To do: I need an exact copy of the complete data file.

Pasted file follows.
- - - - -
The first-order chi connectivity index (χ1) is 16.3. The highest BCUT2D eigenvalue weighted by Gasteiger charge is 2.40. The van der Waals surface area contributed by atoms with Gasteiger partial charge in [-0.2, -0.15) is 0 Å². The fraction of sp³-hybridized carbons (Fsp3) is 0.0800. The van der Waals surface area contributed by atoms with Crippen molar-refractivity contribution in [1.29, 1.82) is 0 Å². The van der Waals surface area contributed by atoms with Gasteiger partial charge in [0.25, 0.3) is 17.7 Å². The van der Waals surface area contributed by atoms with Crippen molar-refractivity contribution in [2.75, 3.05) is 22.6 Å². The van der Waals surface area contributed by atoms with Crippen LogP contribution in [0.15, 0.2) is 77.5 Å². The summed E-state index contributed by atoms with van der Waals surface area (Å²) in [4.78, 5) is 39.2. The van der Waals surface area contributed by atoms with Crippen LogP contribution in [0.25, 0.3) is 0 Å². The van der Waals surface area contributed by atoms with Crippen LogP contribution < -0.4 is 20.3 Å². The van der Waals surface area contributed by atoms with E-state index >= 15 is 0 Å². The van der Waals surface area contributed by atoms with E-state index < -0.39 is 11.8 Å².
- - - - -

The first-order chi connectivity index (χ1) is 16.3. The highest BCUT2D eigenvalue weighted by Gasteiger charge is 2.40. The van der Waals surface area contributed by atoms with Gasteiger partial charge in [-0.2, -0.15) is 0 Å². The fraction of sp³-hybridized carbons (Fsp3) is 0.0800. The van der Waals surface area contributed by atoms with Crippen molar-refractivity contribution in [1.29, 1.82) is 0 Å². The van der Waals surface area contributed by atoms with Gasteiger partial charge in [0.25, 0.3) is 17.7 Å². The van der Waals surface area contributed by atoms with Crippen molar-refractivity contribution in [2.75, 3.05) is 22.6 Å². The van der Waals surface area contributed by atoms with Crippen LogP contribution in [0.15, 0.2) is 77.5 Å². The summed E-state index contributed by atoms with van der Waals surface area (Å²) in [4.78, 5) is 39.2. The van der Waals surface area contributed by atoms with Crippen LogP contribution in [0.25, 0.3) is 0 Å². The van der Waals surface area contributed by atoms with Crippen LogP contribution < -0.4 is 20.3 Å². The van der Waals surface area contributed by atoms with E-state index >= 15 is 0 Å². The van der Waals surface area contributed by atoms with E-state index < -0.39 is 11.8 Å².